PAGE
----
<span style="display:block;position:relative;padding-top:56.25%;" class="rm-shortcode" data-rm-shortcode-id="91165203d4ec0efc30e4632a00fdf57d"><iframe lazy-loadable="true" src="https://www.youtube.com/embed/KilPRvjbMrA?rel=0" width="100%" height="auto" frameborder="0" scrolling="no" style="position:absolute;top:0;left:0;width:100%;height:100%;"></iframe></span>
The Rescue Attempt<p>To preempt the need for this kind of regulation, the U.S. Fish and Wildlife Service approved a <a href="https://www.fws.gov/savethemonarch/pdfs/Monarch%20CCAA-CCA%20Public%20Comment%20Documents/Monarch-Nationwide_CCAA-CCA_Draft.pdf" target="_blank">Nationwide Candidate Conservation Agreement for Monarch Butterflies</a>. Under this plan, "rights-of-way" landowners – energy and transportation companies and private owners – commit to restoring and creating millions of acres of pollinator habitat that have been decimated by land development and herbicide use in the past half-century.</p><p>The agreement was spearheaded by the <a href="http://rightofway.erc.uic.edu/" target="_blank">Rights-of-Way Habitat Working Group</a>, a collaboration between the University of Illinois Chicago's <a href="https://erc.uic.edu/" target="_blank" rel="noopener noreferrer">Energy Resources Center</a>, the Fish and Wildlife Service and over 40 organizations from the energy and transportation sectors. These sectors control "rights-of-way" corridors such as lands near power lines, oil pipelines, railroad tracks and interstates, all valuable to monarch habitat restoration.</p><p>Under the plan, partners voluntarily agree to commit a percentage of their land to host protected monarch habitat. In exchange, general operations on their land that might directly harm monarchs or destroy milkweed will not be subject to the enhanced regulation of the Endangered Species Act – protection that would last for 25 years if monarchs are listed as threatened. The agreement is expected to create up to 2.3 million acres of new protected habitat, which ideally would avoid the need for a "threatened" listing.</p>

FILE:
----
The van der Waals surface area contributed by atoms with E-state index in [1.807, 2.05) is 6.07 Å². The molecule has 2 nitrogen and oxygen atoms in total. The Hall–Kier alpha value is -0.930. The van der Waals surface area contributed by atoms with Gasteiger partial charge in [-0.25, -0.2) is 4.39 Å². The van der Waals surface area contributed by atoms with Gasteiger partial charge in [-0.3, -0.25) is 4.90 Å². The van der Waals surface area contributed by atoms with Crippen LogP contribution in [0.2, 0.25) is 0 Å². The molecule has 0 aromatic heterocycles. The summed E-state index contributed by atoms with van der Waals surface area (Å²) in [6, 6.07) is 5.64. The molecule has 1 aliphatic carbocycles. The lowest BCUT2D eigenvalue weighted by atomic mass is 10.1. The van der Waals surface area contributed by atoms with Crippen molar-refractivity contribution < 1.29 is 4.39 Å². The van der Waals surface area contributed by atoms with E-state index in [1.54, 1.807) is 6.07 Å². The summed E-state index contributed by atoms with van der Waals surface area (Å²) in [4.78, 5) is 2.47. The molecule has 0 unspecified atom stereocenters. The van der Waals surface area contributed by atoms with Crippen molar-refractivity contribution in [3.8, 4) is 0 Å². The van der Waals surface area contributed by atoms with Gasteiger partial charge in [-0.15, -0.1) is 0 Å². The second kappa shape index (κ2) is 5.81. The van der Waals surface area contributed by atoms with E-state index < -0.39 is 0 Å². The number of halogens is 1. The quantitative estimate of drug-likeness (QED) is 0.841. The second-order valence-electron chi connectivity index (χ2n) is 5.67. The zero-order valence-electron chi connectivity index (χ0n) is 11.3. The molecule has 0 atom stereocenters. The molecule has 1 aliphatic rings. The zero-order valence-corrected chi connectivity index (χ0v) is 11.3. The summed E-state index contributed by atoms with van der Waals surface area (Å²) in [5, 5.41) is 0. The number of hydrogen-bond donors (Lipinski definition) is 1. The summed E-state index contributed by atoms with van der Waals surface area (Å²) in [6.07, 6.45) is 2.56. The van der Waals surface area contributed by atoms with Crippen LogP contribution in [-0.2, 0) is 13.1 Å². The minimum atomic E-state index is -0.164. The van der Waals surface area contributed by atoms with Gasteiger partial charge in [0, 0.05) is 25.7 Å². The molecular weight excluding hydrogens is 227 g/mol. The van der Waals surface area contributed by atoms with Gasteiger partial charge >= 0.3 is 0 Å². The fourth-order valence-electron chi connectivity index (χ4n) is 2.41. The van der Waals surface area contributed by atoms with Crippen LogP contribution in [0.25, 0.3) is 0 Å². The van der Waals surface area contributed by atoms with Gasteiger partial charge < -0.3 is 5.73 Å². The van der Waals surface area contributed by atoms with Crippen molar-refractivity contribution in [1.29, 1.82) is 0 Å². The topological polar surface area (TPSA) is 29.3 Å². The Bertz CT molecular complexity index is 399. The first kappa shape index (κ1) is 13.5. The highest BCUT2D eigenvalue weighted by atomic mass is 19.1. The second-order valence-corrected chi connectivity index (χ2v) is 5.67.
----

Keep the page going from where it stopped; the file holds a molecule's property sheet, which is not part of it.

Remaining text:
A Model for Collaboration<p>This agreement could be one of the few specific interventions that is big enough to allow researchers to quantify its impact on the size of the monarch population. Even if the agreement produces only 20% of its 2.3 million acre goal, this would still yield nearly half a million acres of new protected habitat. This would provide a powerful test of the role of declining breeding and nectaring habitat compared to other challenges to monarchs, such as climate change or pollution.</p><p>Scientists hope that data from this agreement will be made publicly available, like projects in the <a href="https://www.fws.gov/savethemonarch/MCD.html" target="_blank">Monarch Conservation Database</a>, which has tracked smaller on-the-ground conservation efforts since 2014. With this information we can continue to develop powerful new models with better accuracy for determining how different habitat factors, such as the number of milkweed stems or nectaring flowers on a landscape scale, affect the monarch population.</p><p>North America's monarch butterfly migration is one of the most awe-inspiring feats in the natural world. If this rescue plan succeeds, it could become a model for bridging different interests to achieve a common conservation goal.</p>